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Friday, August 1, 2014

Part 2: Mysteries of Leadership Revealed in the Amazon

Editor’s Note: This three-part series is based on the adventures of a small group of Kellogg National Fellows, who discovered a valuable lesson in leadership during a venture into the Amazon jungle of Brazil. The group included the author, Christopher Musselwhite, and other Group VIII Fellows Bobby Austin, Linda Hallenborg, and Oran Hesterman. The travelers were accompanied by their four sons and two Brazilian guides.

Read Part 1 here

As we assessed the situation silently and individually, we reflected on our location. We had traveled 220 kilometers by bus from the city of Manaus, which sits in the center of the Amazon Rainforest at the convergence of the Salomoes River and the Rio Negro. After leaving the bus when it crossed the Rio Urubu, we had taken a boat for 30 kilometers up the river.

After five of those 30 kilometers, we had left behind all signs of human settlements. The last inhabitants of this area, the Urubu tribe, had been moved by the government 25 years earlier when they tried to kill the workers building the highway on which our bus had traveled. From our camp you could travel in almost any direction for hundreds of kilometers and encounter nobody.

We continued to follow Pleno for another 15 to 20 minutes, basically operating from a state of denial. This environment was totally alien to us; Pleno belonged there. Even if his actions conflicted with our own intuition, we continued to follow.

Once we passed a telephone tree, which Soares had demonstrated for us the previous day. When whacked with a machete, it makes a loud noise which carries through the jungle better than any other sound, including the human voice. I timidly motioned and suggested to Pleno that he stop and strike the tree. But Pleno disregarded the suggestion and in doing so, reinforced our sense of insecurity about our own instincts.

In his panic, Pleno stopped choosing the clearest passages and was no longer using his machete. At times we had to crawl through the thick bush and vines, but we continued to follow. It was after 5 p.m. and the jungle was nearly dark when we stumbled across a small, sandy clearing. This place was different from the jungle. The clearing was about 20 feet in diameter and its immediate surroundings consisted of shorter scrub trees and wild pineapple. With the cloud cover remaining from the afternoon rainstorm, there was no visible sun, but the sky still held some light. We knew there would be 30 more minutes of light here. This open area seemed like an answer to a prayer.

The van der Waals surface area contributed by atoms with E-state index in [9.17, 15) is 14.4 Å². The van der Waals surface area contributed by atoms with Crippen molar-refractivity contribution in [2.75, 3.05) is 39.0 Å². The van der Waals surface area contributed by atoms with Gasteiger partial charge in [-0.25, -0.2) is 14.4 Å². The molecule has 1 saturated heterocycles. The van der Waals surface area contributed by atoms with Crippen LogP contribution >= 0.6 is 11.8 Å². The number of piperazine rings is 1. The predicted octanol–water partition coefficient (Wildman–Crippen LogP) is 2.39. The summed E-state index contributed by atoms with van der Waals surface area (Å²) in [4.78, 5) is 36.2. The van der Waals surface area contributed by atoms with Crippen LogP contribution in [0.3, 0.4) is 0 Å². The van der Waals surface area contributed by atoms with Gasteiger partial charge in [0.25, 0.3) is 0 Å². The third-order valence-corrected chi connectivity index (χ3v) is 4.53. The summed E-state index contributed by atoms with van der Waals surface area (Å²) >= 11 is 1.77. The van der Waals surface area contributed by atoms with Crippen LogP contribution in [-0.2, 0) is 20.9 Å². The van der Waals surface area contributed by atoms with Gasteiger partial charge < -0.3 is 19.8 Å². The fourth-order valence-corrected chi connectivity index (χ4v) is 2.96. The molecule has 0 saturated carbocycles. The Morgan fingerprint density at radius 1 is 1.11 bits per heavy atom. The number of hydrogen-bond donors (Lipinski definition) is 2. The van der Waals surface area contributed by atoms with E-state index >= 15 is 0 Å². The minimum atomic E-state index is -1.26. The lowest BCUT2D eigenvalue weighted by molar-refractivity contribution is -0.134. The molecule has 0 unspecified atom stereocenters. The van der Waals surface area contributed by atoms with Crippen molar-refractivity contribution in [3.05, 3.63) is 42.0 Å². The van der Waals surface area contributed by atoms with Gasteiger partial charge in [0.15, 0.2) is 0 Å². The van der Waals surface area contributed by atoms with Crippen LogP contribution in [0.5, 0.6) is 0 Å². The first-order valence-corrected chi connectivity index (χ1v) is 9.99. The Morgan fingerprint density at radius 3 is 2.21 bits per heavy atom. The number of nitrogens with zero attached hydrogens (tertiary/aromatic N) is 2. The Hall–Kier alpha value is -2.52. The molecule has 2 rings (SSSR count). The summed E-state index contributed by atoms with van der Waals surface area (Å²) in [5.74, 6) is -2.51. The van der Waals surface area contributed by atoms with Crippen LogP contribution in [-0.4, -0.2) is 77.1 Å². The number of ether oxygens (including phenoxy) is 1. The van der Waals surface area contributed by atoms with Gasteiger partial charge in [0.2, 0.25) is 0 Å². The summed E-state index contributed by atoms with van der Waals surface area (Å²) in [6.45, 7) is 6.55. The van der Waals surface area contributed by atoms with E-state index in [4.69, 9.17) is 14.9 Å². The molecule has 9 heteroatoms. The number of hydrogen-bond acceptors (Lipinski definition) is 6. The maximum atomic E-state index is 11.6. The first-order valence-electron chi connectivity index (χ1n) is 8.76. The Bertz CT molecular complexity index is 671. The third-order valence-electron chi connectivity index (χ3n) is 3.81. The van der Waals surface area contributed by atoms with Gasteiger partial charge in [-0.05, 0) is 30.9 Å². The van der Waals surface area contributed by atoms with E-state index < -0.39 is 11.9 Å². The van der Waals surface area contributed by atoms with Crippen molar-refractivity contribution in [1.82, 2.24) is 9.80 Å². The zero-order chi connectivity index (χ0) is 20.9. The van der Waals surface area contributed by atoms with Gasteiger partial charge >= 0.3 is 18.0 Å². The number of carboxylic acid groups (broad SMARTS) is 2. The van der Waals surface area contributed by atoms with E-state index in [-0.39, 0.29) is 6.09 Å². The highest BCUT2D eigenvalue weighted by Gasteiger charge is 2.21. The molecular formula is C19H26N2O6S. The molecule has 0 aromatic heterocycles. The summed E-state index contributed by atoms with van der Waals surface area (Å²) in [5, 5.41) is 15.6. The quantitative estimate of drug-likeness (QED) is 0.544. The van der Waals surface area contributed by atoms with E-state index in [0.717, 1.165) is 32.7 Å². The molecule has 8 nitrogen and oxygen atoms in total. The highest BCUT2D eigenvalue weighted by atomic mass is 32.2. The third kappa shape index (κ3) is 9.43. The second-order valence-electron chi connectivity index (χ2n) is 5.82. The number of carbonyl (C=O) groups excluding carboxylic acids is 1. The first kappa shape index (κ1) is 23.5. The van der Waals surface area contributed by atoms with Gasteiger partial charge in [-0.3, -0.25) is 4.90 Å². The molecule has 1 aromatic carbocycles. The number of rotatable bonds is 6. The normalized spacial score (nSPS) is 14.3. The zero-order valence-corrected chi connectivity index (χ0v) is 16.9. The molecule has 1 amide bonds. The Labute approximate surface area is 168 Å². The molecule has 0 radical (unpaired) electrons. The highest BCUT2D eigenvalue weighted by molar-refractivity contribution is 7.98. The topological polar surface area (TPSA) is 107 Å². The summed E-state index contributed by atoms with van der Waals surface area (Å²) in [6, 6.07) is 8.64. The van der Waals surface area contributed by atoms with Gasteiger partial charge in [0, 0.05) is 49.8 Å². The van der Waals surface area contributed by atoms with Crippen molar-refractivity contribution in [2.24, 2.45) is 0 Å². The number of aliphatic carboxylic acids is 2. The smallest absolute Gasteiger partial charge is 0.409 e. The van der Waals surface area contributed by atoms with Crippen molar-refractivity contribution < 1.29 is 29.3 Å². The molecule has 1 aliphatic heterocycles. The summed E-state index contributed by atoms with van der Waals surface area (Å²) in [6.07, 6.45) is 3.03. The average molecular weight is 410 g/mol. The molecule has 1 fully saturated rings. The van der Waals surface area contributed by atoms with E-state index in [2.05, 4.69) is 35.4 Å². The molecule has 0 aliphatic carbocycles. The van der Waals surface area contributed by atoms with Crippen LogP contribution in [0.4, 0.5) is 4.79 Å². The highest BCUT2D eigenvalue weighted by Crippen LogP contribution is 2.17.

Pleno’s next directive resulted in mutiny. As he motioned for us to return to the dense jungle to continue our search, we refused. We could no longer deny our instincts, no matter how alien the environment. With only 20 minutes of daylight, we shifted our attention from finding our camp to preparing ourselves for the night ahead.

Other than his possession of a machete and matches, Pleno was useless at this point. He paced our clearing as if some small sign was there to show him where to go. Finally he stopped and shouted in Portuguese that he “had to clear his head.” He pulled a cigarette from his pocket, lit it, and squatted.

We assessed quickly what our resources were and what we needed for the night. Already we could hear puma crying in the distance. A fire would be essential. In my own mind I was calculating that sitting in the sand would be better than standing or squatting in the jungle. In the bush there are too many dangerous unknowns crawling around. Poisonous spiders and 18-inch blood-sucking worms emerge from the earth when it rains. Just the day before, Soares showed us a bright green poisonous spider which he claimed has never been cataloged by scientists.


We decided that Oran had the loudest voice. Rather than giving up complete hope of being found that night, he took the job of calling for Soares, who must have known by now that we were lost. One of Soares’ teachings kept returning to us: “There are good and bad spirits in the jungle. When you are lost, the worst thing to do is give up hope. The absence of hope provides an open door for the bad spirits. They will entice you farther and farther into the jungle. They may disguise themselves as the sounds of a voice, a river, or a telephone tree, and can lead you into oblivion and eventually to insanity.” We were starting to see how this could happen. The jungle is immense beyond description.

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